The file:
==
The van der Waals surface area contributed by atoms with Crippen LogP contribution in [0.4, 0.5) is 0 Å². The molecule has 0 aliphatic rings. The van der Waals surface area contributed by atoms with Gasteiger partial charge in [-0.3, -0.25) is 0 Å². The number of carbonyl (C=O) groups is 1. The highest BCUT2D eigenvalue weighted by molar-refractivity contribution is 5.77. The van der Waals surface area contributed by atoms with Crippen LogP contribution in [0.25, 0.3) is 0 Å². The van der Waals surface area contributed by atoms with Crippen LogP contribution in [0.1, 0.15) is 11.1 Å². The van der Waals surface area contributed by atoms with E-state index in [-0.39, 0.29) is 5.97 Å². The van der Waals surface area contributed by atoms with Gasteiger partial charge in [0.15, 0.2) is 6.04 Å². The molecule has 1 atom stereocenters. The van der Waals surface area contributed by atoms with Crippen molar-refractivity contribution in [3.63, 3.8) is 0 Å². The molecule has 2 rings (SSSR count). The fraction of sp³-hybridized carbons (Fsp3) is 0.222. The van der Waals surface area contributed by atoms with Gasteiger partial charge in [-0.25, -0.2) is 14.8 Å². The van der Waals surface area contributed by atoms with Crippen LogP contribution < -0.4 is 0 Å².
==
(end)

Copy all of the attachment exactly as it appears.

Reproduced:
The van der Waals surface area contributed by atoms with Crippen LogP contribution in [0.4, 0.5) is 0 Å². The molecule has 0 aliphatic rings. The van der Waals surface area contributed by atoms with Gasteiger partial charge in [-0.3, -0.25) is 0 Å². The number of carbonyl (C=O) groups is 1. The highest BCUT2D eigenvalue weighted by molar-refractivity contribution is 5.77. The van der Waals surface area contributed by atoms with Crippen LogP contribution in [0.25, 0.3) is 0 Å². The van der Waals surface area contributed by atoms with Crippen LogP contribution in [0.1, 0.15) is 11.1 Å². The van der Waals surface area contributed by atoms with E-state index in [-0.39, 0.29) is 5.97 Å². The van der Waals surface area contributed by atoms with Gasteiger partial charge in [0.15, 0.2) is 6.04 Å². The molecule has 1 atom stereocenters. The van der Waals surface area contributed by atoms with Crippen molar-refractivity contribution in [3.63, 3.8) is 0 Å². The molecule has 2 rings (SSSR count). The fraction of sp³-hybridized carbons (Fsp3) is 0.222. The van der Waals surface area contributed by atoms with Gasteiger partial charge in [-0.25, -0.2) is 14.8 Å². The van der Waals surface area contributed by atoms with Crippen LogP contribution < -0.4 is 0 Å².